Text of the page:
People’s profiles – Qasid Ahmad

Qasid Ahmad was born in Pakistan and is an Ahmadi-Muslim (i.e. member of the Ahmadiyya Muslim Community). Due to their religion, Ahmad’s family fled from Pakistan and sought asylum in Germany, where they eventually settled near Karlsruhe.


Qasid Ahmad grew up in Germany and after graduating from high school, he studied Applied Geosciences at the Karlsruhe Institute of Technology. After completing his Bachelor’s and Master’s degree in Karlsruhe, he enrolled for a PhD position at the University of Bern, Switzerland. There he focuses on element cycling at subduction zones and other tectonic settings using stable metal isotopes.


Qasid Ahmad’s may be contacted by e-mail at or on his researchgate profile

What field do you currently work in and what is the job title of your current position?

I am a PhD student working in the field of isotope geochemistry funded by the Swiss National Science Foundation. I work in the Isotope Geology research group at the Institute of Geological Sciences, University of Bern.

Describe your qualifications and career path to date, and any job hunting or networking tips you would like to pass on to others. In what ways do you consider yourself to be privileged?

My career/study path is quite straightforward. As my PhD position is my first full-time job, I can only give limited job hunting or networking tips. Being member of scientific societies and going to on-site conferences is highly beneficial to network especially for students. However, there were not many possibilities to meet at on-site conferences during the pandemic, which is especially unfortunate for students that have no big network. For job hunting tips, I can suggest to other students that being part of mailing lists of specific scientific societies is helpful, especially for job postings that are difficult/not to find elsewhere online. I consider myself as privileged and I am grateful that I can/could study and work in free and safe countries. Another privilege I appreciate is that I could study and attend already some conferences before the SARS-COV-2 outbreak.

What aspects of your ethnic and cultural background are important to you personally?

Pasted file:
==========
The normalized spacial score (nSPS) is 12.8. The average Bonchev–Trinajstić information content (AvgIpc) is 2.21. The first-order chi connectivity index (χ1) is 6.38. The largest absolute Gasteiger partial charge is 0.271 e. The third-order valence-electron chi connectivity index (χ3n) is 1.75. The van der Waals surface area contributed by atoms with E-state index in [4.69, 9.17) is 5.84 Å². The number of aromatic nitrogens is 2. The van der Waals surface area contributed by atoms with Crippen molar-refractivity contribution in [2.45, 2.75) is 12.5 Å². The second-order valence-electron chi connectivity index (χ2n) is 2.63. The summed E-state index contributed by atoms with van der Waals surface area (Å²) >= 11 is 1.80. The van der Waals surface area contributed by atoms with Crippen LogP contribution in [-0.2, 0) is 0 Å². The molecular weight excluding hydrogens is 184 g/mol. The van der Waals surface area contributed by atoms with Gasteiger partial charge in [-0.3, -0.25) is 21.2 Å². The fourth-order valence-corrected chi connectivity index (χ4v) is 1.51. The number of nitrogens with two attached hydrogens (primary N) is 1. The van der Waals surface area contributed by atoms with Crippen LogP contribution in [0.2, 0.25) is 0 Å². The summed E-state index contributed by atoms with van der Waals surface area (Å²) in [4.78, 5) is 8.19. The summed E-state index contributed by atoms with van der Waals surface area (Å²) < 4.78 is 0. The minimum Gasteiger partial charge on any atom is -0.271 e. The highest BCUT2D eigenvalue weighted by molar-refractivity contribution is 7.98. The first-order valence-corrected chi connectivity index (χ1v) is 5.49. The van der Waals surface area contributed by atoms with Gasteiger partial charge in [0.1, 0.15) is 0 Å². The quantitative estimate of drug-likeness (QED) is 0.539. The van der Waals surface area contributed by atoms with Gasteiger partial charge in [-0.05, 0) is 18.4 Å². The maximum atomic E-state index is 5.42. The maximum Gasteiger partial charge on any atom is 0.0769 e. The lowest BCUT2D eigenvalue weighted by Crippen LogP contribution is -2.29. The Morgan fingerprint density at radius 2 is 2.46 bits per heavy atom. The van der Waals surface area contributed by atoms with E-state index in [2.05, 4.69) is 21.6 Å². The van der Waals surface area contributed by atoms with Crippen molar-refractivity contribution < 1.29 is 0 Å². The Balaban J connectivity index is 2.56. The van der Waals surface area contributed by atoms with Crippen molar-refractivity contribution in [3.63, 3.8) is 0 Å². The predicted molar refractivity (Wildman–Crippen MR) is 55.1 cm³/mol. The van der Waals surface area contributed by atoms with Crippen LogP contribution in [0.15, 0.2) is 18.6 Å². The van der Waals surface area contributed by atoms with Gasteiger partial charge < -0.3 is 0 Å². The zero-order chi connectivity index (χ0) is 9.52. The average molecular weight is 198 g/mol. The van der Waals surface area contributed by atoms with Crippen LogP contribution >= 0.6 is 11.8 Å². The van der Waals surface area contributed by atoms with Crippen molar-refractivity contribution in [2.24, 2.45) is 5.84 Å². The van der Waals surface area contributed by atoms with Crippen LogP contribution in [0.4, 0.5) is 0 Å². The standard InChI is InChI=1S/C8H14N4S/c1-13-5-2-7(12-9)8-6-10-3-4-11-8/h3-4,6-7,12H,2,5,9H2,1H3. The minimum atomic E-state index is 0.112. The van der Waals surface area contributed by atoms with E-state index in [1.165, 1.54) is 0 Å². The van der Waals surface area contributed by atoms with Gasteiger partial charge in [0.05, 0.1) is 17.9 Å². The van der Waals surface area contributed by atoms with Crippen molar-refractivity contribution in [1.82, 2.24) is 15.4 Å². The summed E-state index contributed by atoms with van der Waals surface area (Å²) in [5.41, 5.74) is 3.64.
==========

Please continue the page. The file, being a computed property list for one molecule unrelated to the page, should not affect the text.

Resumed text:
Being a Muslim is especially important to me. I strongly believe that religion and science do not contradict each other.

How would you describe your gender identity and / or sexual identity?

I am a cisgender straight man.

If you were not presently in your current job, what alternative career might you have?

If I would not be at my present job, I probably would have chosen another PhD position in geochemistry elsewhere. If I needed to choose another subject to study outside of natural sciences, I would likely study economics.

What are the most enjoyable aspects of your job and what do you like most about your working environment?

I personally like the degree of freedom I have as a PhD student in my research project, while still having a good guidance by my supervisors. Working with new samples or isotope systems as side-projects is especially exciting, allowing me to learn something new. Furthermore, the open-door policy at our institute provides a good basis for discussing research and potential collaborations.

Describe a typical day at work. What is your level of overall satisfaction in your current job?

My workdays are quite diverse, so there is no “typical day” at work. It is a mixture of my own research (preparation of samples in the clean lab, measuring these samples with the mass spectrometer, or working in the office), assisting in teaching or other students in the lab, and other duties (e.g. representative duties on faculty level). Daily coffee breaks with colleagues are important to me, as they balance social and scientific aspects of my workday. I am overall satisfied with my current job.

If your work involves teaching and training others, what do consider are the highlights?

Apart from teaching assistance, training other students in the lab or at the mass spectrometer is a highlight, as I can gain first supervision/mentoring experience that is important for an academic career.

How friendly is your current position and how neutral are your peers to your persisting or transient personal circumstances?

I like that I have the flexibility in my working hours. I think that is quite common for PhD positions. I can, e.g., leave in the afternoon for the Friday prayer. In addition, I like to take most of my holidays during Ramadhan instead of during summer, which is also possible at my work.

Given the COVID-19 crisis of 2020-2021, how did you manage your work during this time and in what ways do you feel your productivity and outputs were enhanced or diminished?

During the pandemic, our institute was partly closed and we had limited access to the labs. This lead to delays in data generation, however, we have found suitable ways to better plan and distribute lab-time that we still use now even without any restrictions anymore.


Moreover, mandatory home office or limited access to the office (max. 1 person at a time) also affected my output, as I am most productive in the office. To limit this negative impact, my colleagues and I scheduled our office hours online and I came to the institute preferably at later hours.

Is there a key event, experience, or person that has particularly inspired and empowered you? Do you have a favourite moment in your career?

My parents in particular inspire and empower me because their sacrifice and hard work to this day ensured that their families and children have a better future.


We are deeply grateful to Qasid for this contribution.

Editorial handling was by EAG DEI Committee members Amy Riches, Jabrane Labidi, and Susan Little.